Description

Nisei Soldiers Break Their Silence

Coming Home to Hood River

Linda Tamura

  • $24.95 paperback (9780295992099) Add to Cart
  • hardcover not available
  • Published: September 2012
  • Subject Listing: World War II, Western History, Asian American Studies
  • Bibliographic information: 368 pp., 34 illus., notes, bibliog., index, 6 x 9 in.
  • Territorial rights: World
  • Series: Scott and Laurie Oki Series in Asian American Studies
  • Contents

Nisei Soldiers Break Their Silence is a compelling story of courage, community, endurance, and reparation. It shares the experiences of Japanese Americans (Nisei) who served in the U.S. Army during World War II, fighting on the front lines in Italy and France, serving as linguists in the South Pacific, and working as cooks and medics. The soldiers were from Hood River, Oregon, where their families were landowners and fruit growers. Town leaders, including veterans' groups, attempted to prevent their return after the war and stripped their names from the local war memorial. All of the soldiers were American citizens, but their parents were Japanese immigrants and had been imprisoned in camps as a consequence of Executive Order 9066. The racist homecoming reception that the Hood River Japanese American soldiers received was decried across the nation.

Linda Tamura, who grew up in Hood River and whose father was a veteran of the war, conducted extensive oral histories with the veterans, their families, and members of the community. She had access to hundreds of recently uncovered letters and documents from private files of a local veterans' group that led the campaign against the Japanese American soldiers. This book also includes the little known story of local Nisei veterans who spent 40 years appealing their convictions for insubordination.

Linda Tamura is professor of education at Willamette University in Salem, Oregon. She is the author of The Hood River Issei: An Oral History of Japanese Settlers in Oregon's Hood River Valley.

"An important book about significant wartime events, a group of heroic World War II veterans, and the anguished experience of a community coming to grips with its own social sins. It is a superb oral history, a compelling community history, and a cautionary story about what happens when a democracy goes to war." - William L. Lang, Portland State University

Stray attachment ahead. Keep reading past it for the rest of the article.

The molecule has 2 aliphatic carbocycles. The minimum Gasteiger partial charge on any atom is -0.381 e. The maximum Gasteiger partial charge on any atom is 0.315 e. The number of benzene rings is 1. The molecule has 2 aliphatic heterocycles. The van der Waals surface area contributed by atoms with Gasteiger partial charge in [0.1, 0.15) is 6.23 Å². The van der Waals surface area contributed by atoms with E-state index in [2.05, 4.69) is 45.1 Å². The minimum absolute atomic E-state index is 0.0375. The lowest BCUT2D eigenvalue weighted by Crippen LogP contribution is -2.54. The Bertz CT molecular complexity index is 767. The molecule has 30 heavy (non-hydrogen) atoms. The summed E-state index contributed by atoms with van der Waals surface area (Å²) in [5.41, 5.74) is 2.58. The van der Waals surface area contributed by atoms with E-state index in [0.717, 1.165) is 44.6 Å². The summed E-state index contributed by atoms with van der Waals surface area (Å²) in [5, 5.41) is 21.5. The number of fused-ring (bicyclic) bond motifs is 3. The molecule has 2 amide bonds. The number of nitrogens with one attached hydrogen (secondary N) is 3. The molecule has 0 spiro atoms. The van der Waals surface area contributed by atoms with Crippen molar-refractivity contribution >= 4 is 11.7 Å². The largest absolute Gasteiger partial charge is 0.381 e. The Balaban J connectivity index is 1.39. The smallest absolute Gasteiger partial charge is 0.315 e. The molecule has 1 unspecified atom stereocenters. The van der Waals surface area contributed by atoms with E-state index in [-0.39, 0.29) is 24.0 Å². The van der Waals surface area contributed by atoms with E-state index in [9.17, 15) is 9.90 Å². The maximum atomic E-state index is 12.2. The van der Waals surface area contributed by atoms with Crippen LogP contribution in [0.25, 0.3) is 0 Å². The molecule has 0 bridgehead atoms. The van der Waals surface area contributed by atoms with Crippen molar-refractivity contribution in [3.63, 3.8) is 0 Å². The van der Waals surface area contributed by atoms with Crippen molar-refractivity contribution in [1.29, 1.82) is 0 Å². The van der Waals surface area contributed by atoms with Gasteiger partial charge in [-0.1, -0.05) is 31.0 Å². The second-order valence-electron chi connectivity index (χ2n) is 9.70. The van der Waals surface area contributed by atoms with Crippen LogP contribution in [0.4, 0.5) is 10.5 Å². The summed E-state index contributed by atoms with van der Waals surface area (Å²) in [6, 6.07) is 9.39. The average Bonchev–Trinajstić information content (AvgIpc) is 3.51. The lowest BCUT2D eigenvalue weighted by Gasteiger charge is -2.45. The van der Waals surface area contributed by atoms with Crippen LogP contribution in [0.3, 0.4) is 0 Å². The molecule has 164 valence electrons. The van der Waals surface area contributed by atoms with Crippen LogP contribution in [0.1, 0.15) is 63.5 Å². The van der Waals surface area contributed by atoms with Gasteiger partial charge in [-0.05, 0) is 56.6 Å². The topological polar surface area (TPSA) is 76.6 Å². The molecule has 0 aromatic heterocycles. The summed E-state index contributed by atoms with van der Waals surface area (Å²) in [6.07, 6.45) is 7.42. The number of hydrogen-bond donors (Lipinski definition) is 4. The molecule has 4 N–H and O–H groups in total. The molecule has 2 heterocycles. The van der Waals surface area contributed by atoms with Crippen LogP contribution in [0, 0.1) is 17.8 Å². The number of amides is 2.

"Nisei Soldiers Break Their Silence speaks to contemporary concerns about multiculturalism and diversity with an absorbing and powerful story that encompasses both U.S. military and civilian life and strategically links the past with the present in a manner that vivifies what William Faulkner meant when he said that 'the past is not dead, it is not even past.'" - Arthur A. Hansen, Professor Emeritus of History and Asian American Studies, California State University, Fullerton

Watch the book trailer: http://www.youtube.com/watch?v=hHMcFdmixLk
Reviews

“Tamura’s Nisei Soldiers is an interesting, solidly researched, and well-written piece of history, one that fills a gap in the literature on the American war experience.” -Thomas Saylor, Oral History Review, September 2013

"Nisei Soldiers touches deeply into America's reckoning with race and bigotry and deserves a wide reading. The author offers a persuasive and compelling account of the treatment of Japanese Americans in peace and wartime." -William G. Robbins, Oregon Historical Quarterly, Summer 2013

". . . an excellent history of the Hood River Nisei who served during WW II. Her book is backed by all of the expected (and nicely utilized) sources . . . what helps to distinguish the book as unique are the multitude of rare interviews . . . Highly recommended." -J. T. Rasel, Choice, March 2013

"An important book about a shameful era in the history of the Columbia gorge. . . . Tamura uses interviews and newly uncovered documents to tell a shocking story." -Jeff Baker, The Oregonian, December 2012

"Tamura has done well to write this book, which strikes a blow at historical amnesia and resonates in Puget Sound country." -Mike Dillon, City Living, October 2012

"This important chronicle of the community's wartime contributions interweaves fact and anecdote . . . Tamura provides an engaging outlet for a hidden voice . . ." -Publishers Weekly, June 2012